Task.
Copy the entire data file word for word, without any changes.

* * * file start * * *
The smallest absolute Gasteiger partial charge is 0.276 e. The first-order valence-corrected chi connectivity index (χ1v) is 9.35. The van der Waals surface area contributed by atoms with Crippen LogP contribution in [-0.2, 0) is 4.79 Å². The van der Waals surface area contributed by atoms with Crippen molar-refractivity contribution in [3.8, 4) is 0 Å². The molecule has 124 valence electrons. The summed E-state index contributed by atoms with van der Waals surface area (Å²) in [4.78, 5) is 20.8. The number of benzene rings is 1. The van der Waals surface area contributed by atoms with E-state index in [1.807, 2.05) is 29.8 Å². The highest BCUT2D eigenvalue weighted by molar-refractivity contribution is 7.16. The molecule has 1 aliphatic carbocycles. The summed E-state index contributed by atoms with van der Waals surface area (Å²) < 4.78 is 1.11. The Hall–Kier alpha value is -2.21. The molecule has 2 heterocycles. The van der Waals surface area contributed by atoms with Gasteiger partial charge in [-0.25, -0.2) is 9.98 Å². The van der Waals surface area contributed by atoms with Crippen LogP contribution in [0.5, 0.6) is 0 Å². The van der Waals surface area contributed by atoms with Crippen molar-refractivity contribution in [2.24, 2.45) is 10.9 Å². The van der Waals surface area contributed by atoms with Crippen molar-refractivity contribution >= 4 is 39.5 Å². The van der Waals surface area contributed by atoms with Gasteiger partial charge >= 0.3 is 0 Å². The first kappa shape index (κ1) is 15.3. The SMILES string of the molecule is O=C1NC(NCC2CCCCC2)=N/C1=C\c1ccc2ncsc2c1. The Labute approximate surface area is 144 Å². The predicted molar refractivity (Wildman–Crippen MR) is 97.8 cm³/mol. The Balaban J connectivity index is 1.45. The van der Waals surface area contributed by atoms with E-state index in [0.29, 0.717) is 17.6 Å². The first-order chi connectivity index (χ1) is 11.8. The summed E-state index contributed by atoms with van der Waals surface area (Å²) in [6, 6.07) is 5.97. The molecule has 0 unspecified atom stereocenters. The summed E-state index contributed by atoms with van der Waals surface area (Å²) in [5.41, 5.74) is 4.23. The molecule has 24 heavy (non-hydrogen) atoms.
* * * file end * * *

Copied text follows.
The smallest absolute Gasteiger partial charge is 0.276 e. The first-order valence-corrected chi connectivity index (χ1v) is 9.35. The van der Waals surface area contributed by atoms with Crippen LogP contribution in [-0.2, 0) is 4.79 Å². The van der Waals surface area contributed by atoms with Crippen molar-refractivity contribution in [3.8, 4) is 0 Å². The molecule has 124 valence electrons. The summed E-state index contributed by atoms with van der Waals surface area (Å²) in [4.78, 5) is 20.8. The number of benzene rings is 1. The van der Waals surface area contributed by atoms with E-state index in [1.807, 2.05) is 29.8 Å². The highest BCUT2D eigenvalue weighted by molar-refractivity contribution is 7.16. The molecule has 1 aliphatic carbocycles. The summed E-state index contributed by atoms with van der Waals surface area (Å²) < 4.78 is 1.11. The Hall–Kier alpha value is -2.21. The molecule has 2 heterocycles. The van der Waals surface area contributed by atoms with Gasteiger partial charge in [-0.25, -0.2) is 9.98 Å². The van der Waals surface area contributed by atoms with Crippen LogP contribution in [0.5, 0.6) is 0 Å². The van der Waals surface area contributed by atoms with Crippen molar-refractivity contribution in [2.24, 2.45) is 10.9 Å². The van der Waals surface area contributed by atoms with Crippen molar-refractivity contribution >= 4 is 39.5 Å². The van der Waals surface area contributed by atoms with Gasteiger partial charge >= 0.3 is 0 Å². The first kappa shape index (κ1) is 15.3. The SMILES string of the molecule is O=C1NC(NCC2CCCCC2)=N/C1=C\c1ccc2ncsc2c1. The Labute approximate surface area is 144 Å². The predicted molar refractivity (Wildman–Crippen MR) is 97.8 cm³/mol. The Balaban J connectivity index is 1.45. The van der Waals surface area contributed by atoms with E-state index in [0.29, 0.717) is 17.6 Å². The first-order chi connectivity index (χ1) is 11.8. The summed E-state index contributed by atoms with van der Waals surface area (Å²) in [6, 6.07) is 5.97. The molecule has 0 unspecified atom stereocenters. The summed E-state index contributed by atoms with van der Waals surface area (Å²) in [5.41, 5.74) is 4.23. The molecule has 24 heavy (non-hydrogen) atoms.